In another sequence, it appears Renal and Paulette have made up in the other room. Kiki is with Baron Rapp, the elderly roué and financier of Renal's production. He tells Kiki that Renal does not want her there any longer and wishes him to take her away. He promises to shower her with anything she wants. Obviously heartbroken and not moved by the anticipation of "riches," she looks sadly at Rapp and asks, "When he sees me - all dolled up - stepping into your car - do you think he'll care - 'cause he lost me?" A touching scene.

The best, though, is at the end, when, still posing catalepsy, Kiki kisses Renal quickly when his face comes close to hers - then just as quickly reverting to her cataleptic ruse. When Paulette leaves, she opens her eyes. Renal asks her, "Why did you kiss me?" She looks lovingly at him and says, "Because I've wanted to for along time." The next bit of dialogue is even more touching. Throughout the film, Renal pulls a chemise out of his jacket pocket every time he goes for his handkerchief. As he continues to hold her, he, once again, goes for a handkerchief with the same result. "Why do you put these ridiculous things in my pockets?" he asks her. "So you might think if me - once in awhile," she replies.

One of the most successful actresses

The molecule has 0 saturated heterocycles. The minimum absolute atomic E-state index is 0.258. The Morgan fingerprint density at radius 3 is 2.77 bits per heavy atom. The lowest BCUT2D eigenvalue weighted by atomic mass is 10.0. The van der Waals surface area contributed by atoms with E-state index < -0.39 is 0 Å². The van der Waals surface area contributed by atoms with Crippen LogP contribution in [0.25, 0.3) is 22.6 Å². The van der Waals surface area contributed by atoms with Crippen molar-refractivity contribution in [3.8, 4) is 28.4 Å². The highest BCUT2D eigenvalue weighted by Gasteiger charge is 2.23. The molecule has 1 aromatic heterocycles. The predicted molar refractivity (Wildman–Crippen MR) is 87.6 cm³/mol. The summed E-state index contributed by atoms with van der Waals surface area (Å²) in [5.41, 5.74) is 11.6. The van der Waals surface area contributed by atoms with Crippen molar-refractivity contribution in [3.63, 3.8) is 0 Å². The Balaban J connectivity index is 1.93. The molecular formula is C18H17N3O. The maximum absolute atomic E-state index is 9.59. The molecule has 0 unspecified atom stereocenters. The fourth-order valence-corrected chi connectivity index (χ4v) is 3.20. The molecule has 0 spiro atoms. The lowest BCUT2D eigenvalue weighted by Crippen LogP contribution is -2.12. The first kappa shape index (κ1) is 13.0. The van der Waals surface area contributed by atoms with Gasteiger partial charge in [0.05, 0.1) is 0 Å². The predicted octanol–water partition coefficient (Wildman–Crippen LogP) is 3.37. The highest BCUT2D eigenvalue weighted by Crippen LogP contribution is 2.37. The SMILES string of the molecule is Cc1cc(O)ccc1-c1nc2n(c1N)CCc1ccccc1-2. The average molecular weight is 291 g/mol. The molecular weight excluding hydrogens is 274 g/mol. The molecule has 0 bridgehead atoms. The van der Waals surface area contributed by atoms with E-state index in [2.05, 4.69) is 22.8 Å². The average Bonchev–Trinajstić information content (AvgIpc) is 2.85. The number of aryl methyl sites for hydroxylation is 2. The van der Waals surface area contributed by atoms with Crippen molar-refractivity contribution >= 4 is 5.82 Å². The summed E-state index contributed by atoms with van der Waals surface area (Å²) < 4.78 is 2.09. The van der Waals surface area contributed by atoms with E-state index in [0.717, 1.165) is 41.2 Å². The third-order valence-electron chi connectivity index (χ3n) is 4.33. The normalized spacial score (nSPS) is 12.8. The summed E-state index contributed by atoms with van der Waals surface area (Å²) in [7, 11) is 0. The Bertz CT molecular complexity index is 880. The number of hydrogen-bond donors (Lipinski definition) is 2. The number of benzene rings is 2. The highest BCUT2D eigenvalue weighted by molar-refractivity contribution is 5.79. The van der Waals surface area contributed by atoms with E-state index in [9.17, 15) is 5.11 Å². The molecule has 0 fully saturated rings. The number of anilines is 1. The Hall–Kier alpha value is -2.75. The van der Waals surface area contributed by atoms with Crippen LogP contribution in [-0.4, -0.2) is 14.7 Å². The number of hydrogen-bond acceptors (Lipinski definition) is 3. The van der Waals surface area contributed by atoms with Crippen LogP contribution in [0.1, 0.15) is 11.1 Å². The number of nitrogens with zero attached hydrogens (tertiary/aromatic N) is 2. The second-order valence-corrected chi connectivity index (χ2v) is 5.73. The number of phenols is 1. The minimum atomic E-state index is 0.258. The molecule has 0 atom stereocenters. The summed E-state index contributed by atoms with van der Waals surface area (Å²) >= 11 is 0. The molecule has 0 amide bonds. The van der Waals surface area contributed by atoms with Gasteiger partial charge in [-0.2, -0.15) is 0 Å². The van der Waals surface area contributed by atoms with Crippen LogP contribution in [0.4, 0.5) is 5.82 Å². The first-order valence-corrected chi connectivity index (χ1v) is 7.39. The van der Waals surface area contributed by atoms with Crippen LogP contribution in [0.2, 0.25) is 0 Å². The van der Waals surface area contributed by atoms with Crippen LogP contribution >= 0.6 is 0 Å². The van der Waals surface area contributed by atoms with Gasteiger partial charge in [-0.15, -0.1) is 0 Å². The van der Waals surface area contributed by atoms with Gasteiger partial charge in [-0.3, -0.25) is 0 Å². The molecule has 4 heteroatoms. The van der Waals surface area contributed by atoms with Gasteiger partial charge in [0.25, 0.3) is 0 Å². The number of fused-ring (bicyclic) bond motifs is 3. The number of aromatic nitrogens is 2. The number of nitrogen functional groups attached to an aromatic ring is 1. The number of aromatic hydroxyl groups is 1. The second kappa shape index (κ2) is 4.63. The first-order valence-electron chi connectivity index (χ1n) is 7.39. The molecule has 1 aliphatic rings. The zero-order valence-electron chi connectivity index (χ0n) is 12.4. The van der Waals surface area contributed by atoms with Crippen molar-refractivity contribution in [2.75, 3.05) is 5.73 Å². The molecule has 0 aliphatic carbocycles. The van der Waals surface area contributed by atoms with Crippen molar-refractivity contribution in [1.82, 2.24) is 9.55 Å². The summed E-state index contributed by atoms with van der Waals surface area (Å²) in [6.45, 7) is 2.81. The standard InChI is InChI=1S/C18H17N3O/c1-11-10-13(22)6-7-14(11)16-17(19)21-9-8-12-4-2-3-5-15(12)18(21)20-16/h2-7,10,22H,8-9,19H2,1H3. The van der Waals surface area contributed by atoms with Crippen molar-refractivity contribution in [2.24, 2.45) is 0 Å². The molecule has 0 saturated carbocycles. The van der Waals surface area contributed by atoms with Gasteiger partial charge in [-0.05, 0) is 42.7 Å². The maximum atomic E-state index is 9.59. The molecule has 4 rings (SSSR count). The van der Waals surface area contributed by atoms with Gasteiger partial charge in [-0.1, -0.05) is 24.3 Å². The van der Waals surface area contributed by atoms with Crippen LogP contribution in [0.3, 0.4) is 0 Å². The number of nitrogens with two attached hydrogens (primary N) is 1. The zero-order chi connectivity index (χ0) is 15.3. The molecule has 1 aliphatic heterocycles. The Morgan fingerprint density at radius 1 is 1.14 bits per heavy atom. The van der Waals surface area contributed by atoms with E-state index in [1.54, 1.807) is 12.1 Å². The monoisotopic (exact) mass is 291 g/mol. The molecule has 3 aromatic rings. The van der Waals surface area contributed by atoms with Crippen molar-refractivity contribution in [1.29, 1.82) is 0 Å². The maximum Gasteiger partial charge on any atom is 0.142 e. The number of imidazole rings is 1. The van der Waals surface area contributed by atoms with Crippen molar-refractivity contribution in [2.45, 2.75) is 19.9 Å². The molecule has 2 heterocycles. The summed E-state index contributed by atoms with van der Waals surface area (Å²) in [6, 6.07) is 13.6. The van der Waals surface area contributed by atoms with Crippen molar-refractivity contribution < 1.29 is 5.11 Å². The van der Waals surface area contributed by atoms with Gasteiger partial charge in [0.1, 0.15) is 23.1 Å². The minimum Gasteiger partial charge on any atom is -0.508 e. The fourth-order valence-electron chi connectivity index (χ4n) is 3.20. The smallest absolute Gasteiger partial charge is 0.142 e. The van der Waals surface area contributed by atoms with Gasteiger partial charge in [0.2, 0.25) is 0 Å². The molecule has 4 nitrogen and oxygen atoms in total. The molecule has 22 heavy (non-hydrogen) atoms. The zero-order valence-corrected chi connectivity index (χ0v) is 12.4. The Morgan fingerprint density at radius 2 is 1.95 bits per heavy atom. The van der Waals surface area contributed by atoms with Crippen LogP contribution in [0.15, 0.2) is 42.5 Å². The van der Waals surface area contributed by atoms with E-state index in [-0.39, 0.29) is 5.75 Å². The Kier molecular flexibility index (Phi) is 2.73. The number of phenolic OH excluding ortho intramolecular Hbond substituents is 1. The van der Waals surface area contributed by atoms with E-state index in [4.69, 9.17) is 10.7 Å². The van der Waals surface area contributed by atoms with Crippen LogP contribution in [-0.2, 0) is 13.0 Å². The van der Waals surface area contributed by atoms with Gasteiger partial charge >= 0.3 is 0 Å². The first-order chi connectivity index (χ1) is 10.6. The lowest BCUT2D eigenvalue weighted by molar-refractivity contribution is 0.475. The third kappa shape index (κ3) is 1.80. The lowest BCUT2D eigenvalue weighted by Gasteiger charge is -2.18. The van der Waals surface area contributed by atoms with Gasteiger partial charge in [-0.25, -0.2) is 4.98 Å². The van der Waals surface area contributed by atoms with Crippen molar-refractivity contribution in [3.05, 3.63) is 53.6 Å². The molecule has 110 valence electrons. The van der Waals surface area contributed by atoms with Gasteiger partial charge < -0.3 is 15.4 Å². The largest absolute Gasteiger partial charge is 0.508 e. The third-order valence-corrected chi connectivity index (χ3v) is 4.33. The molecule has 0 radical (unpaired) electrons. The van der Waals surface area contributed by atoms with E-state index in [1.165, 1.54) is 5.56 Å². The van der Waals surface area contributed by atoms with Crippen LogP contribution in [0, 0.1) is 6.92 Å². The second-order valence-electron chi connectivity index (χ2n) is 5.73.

One of the most successful actresses of the silent screen, Talmadge is overshadowed by many of her contemporaries mainly because so little of her work has received the attention that it deserves. Yes, an occasional film pops up at film conventions, and an occasional videotape has surfaced in not so pristine form - but Kino's 2010 release of the double feature DVD "Kiki" and "Within the Law" (1923) is the first quality release of her work to come along for home viewers. Some of the figures from her career attest to her popularity. In 1919, she earned over $1.2 million from First National for eight pictures. The next year, she was earning $350,000 per picture and a percentage of the profits. In 1923, she was named the number one box office draw - an impressive achievement against such competition as Mary Pickford, Charlie Chaplin, Douglas Fairbanks, Gloria Swanson and more. Her director in "Kiki," Clarence Brown, said, "Norma was the greatest pantomimist that ever drew breath. She was a natural-born comic; you could turn on a scene with her and she's go on for five minutes without stopping or repeating herself." (2) "Kiki" was a critical success; however, it apparently was not a box office success. (3) Her career never regained the momentum is had enjoyed for the past 11 years. Subsequent films such as "Camille" (1926), "The Dove" (1927) and "A Woman Disputed" (1928) were not well received. Some say United Artists' distribution problems were much to blame for Talmadge's loss of popularity. She only made five more films after "Kiki" - the last two disappointing talkies. She walked away from films after that remaining a wealthy woman for the rest of her life.